Get your fix with a wide variety of Middle Eastern dishes, from kebabs to baklava.

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There are only a handful of places to grab a bite after 1 a.m. in Belltown — especially during the week. And although the Mediterranean-focused Al Basha stays open until 2 a.m. during the week (3 a.m. on weekends), owner Salam Ibrahim says he regularly has people knocking on the door after close wanting one last shawarma before they head home. “When we close the doors, we still have people knocking saying, ‘We’re hungry!’ ”

Ibrahim opened the no-frills spot in early May with Hazim Hrahesh, an old friend from Jordan whom Ibrahim reconnected with in Seattle via Instagram. “Sometimes destiny brings people together,” Ibrahim says.

During the day, CNN plays on a massive television, entertaining guests while they wolf down gyros and fries at one of a handful of copper-topped tables. The atmosphere is casual; you order from the counter and grab your own drinks out of coolers near the front. There is also a small grouping of tall stools against a narrow bar streetside.

Al Basha

Middle Eastern

2300 First Ave. (Belltown); 11 a.m.- 2 a.m. Sunday-Thursday and 11 a.m.- 3 a.m. Friday and Saturday; 206-441-4811; albashaseattle.com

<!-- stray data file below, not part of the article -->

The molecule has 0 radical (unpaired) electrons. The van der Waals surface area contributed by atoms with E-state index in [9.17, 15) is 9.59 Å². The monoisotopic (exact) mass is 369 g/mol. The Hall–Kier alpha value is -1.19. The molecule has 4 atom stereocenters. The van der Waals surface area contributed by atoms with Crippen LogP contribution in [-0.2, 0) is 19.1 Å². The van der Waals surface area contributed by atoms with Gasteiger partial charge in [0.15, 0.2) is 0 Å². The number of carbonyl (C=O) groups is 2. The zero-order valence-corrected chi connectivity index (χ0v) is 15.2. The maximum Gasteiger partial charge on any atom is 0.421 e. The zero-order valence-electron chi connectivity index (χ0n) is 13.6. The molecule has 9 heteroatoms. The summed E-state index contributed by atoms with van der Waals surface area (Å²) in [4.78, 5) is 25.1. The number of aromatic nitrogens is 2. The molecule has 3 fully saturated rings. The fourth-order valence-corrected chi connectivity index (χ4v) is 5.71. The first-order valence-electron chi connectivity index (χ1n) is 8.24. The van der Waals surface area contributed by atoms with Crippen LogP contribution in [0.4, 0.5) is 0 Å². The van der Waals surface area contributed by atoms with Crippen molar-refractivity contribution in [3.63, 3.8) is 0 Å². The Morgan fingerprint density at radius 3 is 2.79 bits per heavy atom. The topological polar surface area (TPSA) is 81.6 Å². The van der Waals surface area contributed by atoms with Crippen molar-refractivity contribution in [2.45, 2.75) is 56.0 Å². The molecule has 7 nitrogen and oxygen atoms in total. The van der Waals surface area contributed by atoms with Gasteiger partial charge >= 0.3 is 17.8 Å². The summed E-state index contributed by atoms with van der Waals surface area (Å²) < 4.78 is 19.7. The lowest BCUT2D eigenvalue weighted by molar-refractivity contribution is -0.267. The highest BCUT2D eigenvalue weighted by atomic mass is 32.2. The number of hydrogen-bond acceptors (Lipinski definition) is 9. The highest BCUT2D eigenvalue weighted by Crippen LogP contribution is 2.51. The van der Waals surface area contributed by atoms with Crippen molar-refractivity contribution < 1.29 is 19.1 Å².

The menu: A wide variety of Middle Eastern dishes, including kofta, kebab, gyros and shawarma alongside house-made hummus, baba ghanouj and sweet or savory pastries. Ibrahim’s wife, Huda Khadair, makes all the sweet pastries, including baklava and hareesah (semolina-based cake flavored with rosewater and almonds), while Ibrahim’s specialty is fatayer, a soft, flat pie stuffed with ground meat, cheese or spinach. He says he hopes to expand Al Basha’s hours further to include breakfast and expand Khadair’s pastry offerings sometime in early 2018.

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Don’t miss: The menu allows you to order any large item (such as a kebab or gyro) as a sandwich, plate or salad. The chicken-kebab sandwich features tender hunks of marinated chicken breast, grilled and accompanied by an incredibly flavorful garlic sauce, a schmear of tahini and a sprinkle of tomatoes in a pressed wrap, which effectively seals in all the juices.

The lamb kofta is ground lamb mixed with onion, parsley and spices, formed around a long skewer and grilled. Although perhaps not the most beautiful item on the menu, when eaten as a plate accompanied by rice, a generous dollop of hummus, soft pita and a small vinaigrette-tinged salad, a bite of kofta topped with hummus and piled atop a shred of pita proves to be a delight.

What to skip: The fatayer is Ibrahim’s specialty, and while the dough is wonderfully soft and tender, the spinach filling proved to be a bit too sour. Try the cheese or zaatar filling instead.

Prices: A chicken-kebab sandwich ($7.99), a lamb kofta plate ($12.99) and a spinach fatayer ($5.49) totaled $26.47, more than enough for two.